Know Your Rights This Older Americans Month

May is recognized as Older Americans Month, and there is no better time than the month of May for older Americans to make sure that they know the law surrounding their assets and estates. With age comes the rising likelihood that somebody might try and take advantage of you or your estate—fraud can be hard to recognize, and knowing the law and talking with elder law professionals like us at Radley and Rheinhardt are important steps in keeping yourself safe.

We’re Here for YOU

We aren’t looking to sell you something, or convince you that you need to sign anything or enroll in any programs that aren’t needed. We want to make sure you know the law as it pertains to your assets, who has access to your legal documentation, and the projected future for your assets and estate. These are all things that are of the utmost importance as you get older. There are far too many people out there that will be looking to take advantage of you and take a cut of what you have earned throughout your lifetime. The AARP has found that while Americans over 60 account for far less than 50% of the population, they count for nearly that much a percentage of Americans who fall victim to fraud. It is important to always know the motivation of those dealing with your assets, and know everything that is happening around you pertaining to your legal rights.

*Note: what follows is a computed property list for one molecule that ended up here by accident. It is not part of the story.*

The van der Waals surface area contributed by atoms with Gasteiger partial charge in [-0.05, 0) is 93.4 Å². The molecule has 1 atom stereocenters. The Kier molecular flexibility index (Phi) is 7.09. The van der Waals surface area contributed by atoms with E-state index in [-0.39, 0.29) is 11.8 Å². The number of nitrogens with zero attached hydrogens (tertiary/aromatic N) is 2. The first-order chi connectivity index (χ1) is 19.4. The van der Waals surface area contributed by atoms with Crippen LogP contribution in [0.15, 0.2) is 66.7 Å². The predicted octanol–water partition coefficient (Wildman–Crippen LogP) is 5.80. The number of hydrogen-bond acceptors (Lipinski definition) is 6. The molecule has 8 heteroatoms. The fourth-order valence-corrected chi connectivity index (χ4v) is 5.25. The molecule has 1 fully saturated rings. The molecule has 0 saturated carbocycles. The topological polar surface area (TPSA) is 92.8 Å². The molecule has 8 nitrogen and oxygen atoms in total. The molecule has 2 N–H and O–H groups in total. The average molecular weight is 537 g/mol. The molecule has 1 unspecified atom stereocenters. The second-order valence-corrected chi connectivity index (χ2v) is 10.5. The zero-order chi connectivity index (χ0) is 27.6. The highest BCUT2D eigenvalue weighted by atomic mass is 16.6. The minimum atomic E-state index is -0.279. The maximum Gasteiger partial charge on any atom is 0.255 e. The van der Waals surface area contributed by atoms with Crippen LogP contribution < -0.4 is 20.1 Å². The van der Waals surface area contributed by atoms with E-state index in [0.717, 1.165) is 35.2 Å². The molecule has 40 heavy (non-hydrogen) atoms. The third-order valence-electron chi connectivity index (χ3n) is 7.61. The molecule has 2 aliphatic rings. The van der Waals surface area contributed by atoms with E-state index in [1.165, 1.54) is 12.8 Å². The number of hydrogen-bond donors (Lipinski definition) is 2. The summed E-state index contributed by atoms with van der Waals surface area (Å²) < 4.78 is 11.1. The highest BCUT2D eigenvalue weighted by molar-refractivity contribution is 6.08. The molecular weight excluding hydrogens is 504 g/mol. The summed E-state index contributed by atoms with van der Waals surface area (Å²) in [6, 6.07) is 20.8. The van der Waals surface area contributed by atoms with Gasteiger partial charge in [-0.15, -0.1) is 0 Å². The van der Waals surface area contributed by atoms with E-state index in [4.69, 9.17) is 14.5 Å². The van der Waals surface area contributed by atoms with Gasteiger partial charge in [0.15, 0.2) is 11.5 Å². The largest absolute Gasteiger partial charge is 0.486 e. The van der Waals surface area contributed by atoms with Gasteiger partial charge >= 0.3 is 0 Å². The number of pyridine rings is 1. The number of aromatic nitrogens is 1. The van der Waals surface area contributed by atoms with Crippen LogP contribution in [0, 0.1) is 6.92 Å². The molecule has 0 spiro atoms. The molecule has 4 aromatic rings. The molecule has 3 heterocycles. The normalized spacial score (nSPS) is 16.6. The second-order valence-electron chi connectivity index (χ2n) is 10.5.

Probate Professionals

It’s not something many of us want to talk about, but knowing the goings on with your will is a very important aspect of aging. If you do not have a will that has been looked over by elder law professionals then you are going to want to come in and speak with us and get everything in order. If you do not have a well-prepared will, it is difficult to make sure your loved ones and your estate aren’t taken care of by predatory parties or entities. Radley and Rheinhardt can help you with everything associated with Probate and Trust Administration, and will walk you and your loved ones through the process all the way through the final dotted “i” and crossed “t.”

 

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